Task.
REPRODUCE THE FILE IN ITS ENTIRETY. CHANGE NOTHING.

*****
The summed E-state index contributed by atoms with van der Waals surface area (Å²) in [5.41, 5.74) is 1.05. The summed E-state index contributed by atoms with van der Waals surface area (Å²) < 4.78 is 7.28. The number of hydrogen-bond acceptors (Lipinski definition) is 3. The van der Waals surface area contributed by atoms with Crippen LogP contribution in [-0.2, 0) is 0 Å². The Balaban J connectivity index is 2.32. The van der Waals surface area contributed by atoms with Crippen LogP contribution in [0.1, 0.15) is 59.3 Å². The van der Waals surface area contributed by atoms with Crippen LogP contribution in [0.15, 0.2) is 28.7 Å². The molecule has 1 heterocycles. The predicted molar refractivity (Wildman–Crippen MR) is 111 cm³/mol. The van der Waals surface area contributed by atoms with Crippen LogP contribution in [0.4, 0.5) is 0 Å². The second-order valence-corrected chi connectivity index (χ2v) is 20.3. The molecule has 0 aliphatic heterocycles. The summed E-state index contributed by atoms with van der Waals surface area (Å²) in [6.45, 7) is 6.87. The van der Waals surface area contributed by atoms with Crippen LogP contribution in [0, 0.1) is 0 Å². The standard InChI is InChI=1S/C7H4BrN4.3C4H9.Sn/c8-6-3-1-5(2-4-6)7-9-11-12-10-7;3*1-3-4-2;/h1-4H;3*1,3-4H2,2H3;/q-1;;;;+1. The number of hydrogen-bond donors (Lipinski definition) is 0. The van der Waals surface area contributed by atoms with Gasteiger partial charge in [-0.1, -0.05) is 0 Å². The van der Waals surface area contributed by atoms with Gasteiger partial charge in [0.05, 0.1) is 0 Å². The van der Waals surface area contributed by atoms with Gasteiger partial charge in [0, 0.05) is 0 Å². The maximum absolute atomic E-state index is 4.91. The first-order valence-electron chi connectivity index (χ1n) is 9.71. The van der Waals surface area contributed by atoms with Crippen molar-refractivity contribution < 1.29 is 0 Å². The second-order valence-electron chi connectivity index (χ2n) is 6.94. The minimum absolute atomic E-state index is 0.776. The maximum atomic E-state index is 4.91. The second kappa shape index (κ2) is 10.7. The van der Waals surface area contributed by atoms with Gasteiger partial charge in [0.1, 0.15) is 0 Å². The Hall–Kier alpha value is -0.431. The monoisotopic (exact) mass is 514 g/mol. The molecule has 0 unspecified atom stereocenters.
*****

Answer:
The summed E-state index contributed by atoms with van der Waals surface area (Å²) in [5.41, 5.74) is 1.05. The summed E-state index contributed by atoms with van der Waals surface area (Å²) < 4.78 is 7.28. The number of hydrogen-bond acceptors (Lipinski definition) is 3. The van der Waals surface area contributed by atoms with Crippen LogP contribution in [-0.2, 0) is 0 Å². The Balaban J connectivity index is 2.32. The van der Waals surface area contributed by atoms with Crippen LogP contribution in [0.1, 0.15) is 59.3 Å². The van der Waals surface area contributed by atoms with Crippen LogP contribution in [0.15, 0.2) is 28.7 Å². The molecule has 1 heterocycles. The predicted molar refractivity (Wildman–Crippen MR) is 111 cm³/mol. The van der Waals surface area contributed by atoms with Crippen LogP contribution in [0.4, 0.5) is 0 Å². The second-order valence-corrected chi connectivity index (χ2v) is 20.3. The molecule has 0 aliphatic heterocycles. The summed E-state index contributed by atoms with van der Waals surface area (Å²) in [6.45, 7) is 6.87. The van der Waals surface area contributed by atoms with Crippen LogP contribution in [0, 0.1) is 0 Å². The standard InChI is InChI=1S/C7H4BrN4.3C4H9.Sn/c8-6-3-1-5(2-4-6)7-9-11-12-10-7;3*1-3-4-2;/h1-4H;3*1,3-4H2,2H3;/q-1;;;;+1. The number of hydrogen-bond donors (Lipinski definition) is 0. The van der Waals surface area contributed by atoms with Gasteiger partial charge in [-0.1, -0.05) is 0 Å². The van der Waals surface area contributed by atoms with Gasteiger partial charge in [0.05, 0.1) is 0 Å². The van der Waals surface area contributed by atoms with Gasteiger partial charge in [0, 0.05) is 0 Å². The maximum absolute atomic E-state index is 4.91. The first-order valence-electron chi connectivity index (χ1n) is 9.71. The van der Waals surface area contributed by atoms with Crippen molar-refractivity contribution < 1.29 is 0 Å². The second-order valence-electron chi connectivity index (χ2n) is 6.94. The minimum absolute atomic E-state index is 0.776. The maximum atomic E-state index is 4.91. The second kappa shape index (κ2) is 10.7. The van der Waals surface area contributed by atoms with Gasteiger partial charge in [0.1, 0.15) is 0 Å². The Hall–Kier alpha value is -0.431. The monoisotopic (exact) mass is 514 g/mol. The molecule has 0 unspecified atom stereocenters.